Environmental groups say Romania has failed to tackle illegal logging and nature destruction in areas protected by European Union law, two years after Brussels warned the country to put an end to illicit deforestation
BUCHAREST, Romania — Environmental groups say Romania has failed to tackle illegal logging and nature destruction in areas protected by European Union law, two years after Brussels warned the country to put an end to illicit deforestation.
A new report authored by nongovernmental groups Agent Green, EuroNatur, and ClientEarth, obtained by The Associated Press before its official release, alleges that widespread destruction in Natura 2000 sites — areas of special value that are meant to be protected by EU law — has in some areas intensified since the EU Commission issued warnings in February 2020.
The Commission said at the time that Romanian authorities managed forests and authorized logging “without evaluating beforehand the impacts on protected habitats as required” under the bloc’s directives. It gave Romania a month to take measures to “address the shortcomings” and issued final warnings in July 2020.
Gabriel Paun, president of Agent Green, told the AP that instead of curbing illegal logging in the protected natural areas, Brussels’ infringement procedures triggered what he called “panic logging.”
“The report clearly shows that logging in native forests in protected areas has increased,” Paun said. “This is panic logging in old-growth forests based on a fear that the EU’s biodiversity strategy will become binding for all member states.”
He added: “Romania will surely have to face the European Court of Justice over these protected areas as it has failed to comply with EU nature laws.”
The campaign groups’ report found that “the Romanian government has done very little to stop the ongoing degradation of the Natura 2000 sites” and the “threat to these protected natural forest ecosystems remains constant and widespread.”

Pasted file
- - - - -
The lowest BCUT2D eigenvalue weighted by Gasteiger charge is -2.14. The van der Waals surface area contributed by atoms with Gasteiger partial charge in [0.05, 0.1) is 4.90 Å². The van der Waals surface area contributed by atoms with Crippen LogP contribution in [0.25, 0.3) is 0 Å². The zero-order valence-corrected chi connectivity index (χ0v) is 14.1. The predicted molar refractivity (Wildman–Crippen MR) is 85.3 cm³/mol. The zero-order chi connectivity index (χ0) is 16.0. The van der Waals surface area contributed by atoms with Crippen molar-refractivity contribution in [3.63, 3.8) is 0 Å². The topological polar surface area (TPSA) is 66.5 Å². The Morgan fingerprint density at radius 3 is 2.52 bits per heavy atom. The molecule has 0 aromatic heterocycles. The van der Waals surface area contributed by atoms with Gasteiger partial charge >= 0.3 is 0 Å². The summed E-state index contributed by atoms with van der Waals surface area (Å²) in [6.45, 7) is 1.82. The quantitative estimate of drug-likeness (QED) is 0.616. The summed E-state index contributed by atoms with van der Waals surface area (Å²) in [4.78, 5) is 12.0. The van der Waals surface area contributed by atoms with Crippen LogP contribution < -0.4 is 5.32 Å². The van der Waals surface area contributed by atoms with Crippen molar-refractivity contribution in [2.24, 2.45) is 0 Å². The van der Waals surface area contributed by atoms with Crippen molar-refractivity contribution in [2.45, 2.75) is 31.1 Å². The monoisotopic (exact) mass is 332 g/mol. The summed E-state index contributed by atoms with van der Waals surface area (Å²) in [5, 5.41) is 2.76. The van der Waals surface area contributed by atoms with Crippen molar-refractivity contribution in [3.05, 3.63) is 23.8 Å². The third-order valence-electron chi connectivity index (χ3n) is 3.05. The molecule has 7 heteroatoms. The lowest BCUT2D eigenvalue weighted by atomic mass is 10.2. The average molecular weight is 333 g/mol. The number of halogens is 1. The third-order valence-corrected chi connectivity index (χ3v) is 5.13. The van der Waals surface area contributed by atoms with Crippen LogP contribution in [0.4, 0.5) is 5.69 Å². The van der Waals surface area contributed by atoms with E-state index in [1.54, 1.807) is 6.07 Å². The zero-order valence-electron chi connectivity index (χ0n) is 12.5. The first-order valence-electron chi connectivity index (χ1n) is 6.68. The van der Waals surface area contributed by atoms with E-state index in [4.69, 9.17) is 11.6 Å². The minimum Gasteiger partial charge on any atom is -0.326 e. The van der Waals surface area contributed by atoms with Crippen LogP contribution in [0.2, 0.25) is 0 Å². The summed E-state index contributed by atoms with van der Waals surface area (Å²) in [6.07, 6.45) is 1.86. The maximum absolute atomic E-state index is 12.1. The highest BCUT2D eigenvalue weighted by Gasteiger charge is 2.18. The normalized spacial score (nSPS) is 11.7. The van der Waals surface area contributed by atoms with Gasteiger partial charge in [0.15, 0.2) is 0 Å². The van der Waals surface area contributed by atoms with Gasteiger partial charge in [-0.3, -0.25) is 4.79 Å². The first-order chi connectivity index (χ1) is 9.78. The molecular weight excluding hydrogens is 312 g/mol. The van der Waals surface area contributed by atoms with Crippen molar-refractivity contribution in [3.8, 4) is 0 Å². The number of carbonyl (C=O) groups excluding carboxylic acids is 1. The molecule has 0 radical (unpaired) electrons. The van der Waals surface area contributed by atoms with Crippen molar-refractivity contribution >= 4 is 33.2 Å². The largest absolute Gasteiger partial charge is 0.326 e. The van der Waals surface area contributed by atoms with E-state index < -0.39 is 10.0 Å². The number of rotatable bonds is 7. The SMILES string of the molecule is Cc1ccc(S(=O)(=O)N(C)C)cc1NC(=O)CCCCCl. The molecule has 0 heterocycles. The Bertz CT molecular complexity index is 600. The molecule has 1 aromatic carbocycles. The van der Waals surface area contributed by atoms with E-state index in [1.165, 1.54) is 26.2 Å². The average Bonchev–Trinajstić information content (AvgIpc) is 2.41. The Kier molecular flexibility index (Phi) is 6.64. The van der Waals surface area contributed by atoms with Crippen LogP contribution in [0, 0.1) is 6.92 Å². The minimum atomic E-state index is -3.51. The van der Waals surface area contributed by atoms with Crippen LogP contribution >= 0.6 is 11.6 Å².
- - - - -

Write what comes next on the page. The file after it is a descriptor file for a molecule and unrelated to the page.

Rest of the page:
The three environmental groups will this week call on the Commission to refer the case to the European Court of Justice, the bloc’s highest court.
Romania, an EU member since 2007, is home to vast areas of primary forests measuring around half a million hectares. They are mostly situated in the country’s Carpathian Mountains, out of a total forest cover of around 7 million hectares which provide habitat for large mammals like bears, wolves, and Eurasian lynx.
But successive Romanian governments have struggled to prevent widespread illegal logging, which some describe as being carried out by a “wood mafia.”
Over a three-month period between August and October last year, Agent Green investigators monitored 41 locations within four Natura 2000 sites — each the subject of EU infringement procedures — using a combination of fieldwork, satellite imagery, and data from a national, public database of logging permits.
“Romania’s persistent failure to act means the situation in Romanian forests has gone from bad to worse,” said Agata Szafraniuk, a ClientEarth wildlife and habitats lawyer. “If the European Commission does not escalate Romania’s clear disregard of EU nature laws before the EU’s highest court, the future of these important forests looks dire.”
In a statement to the AP after seeing the report, a spokesperson at Romania’s environment ministry said there was “no evidence that logging activities have increased since the start of the infringement procedure” and that measures the ministry implemented last year are effectively tackling illegal logging.
The ministry said that after increasing sanctions for illegal logging in 2021 it has seen “a strong upward trend” in terms of criminal offenses discovered, with an increase of 47% in investigations referred to a court of justice when compared to 2020.
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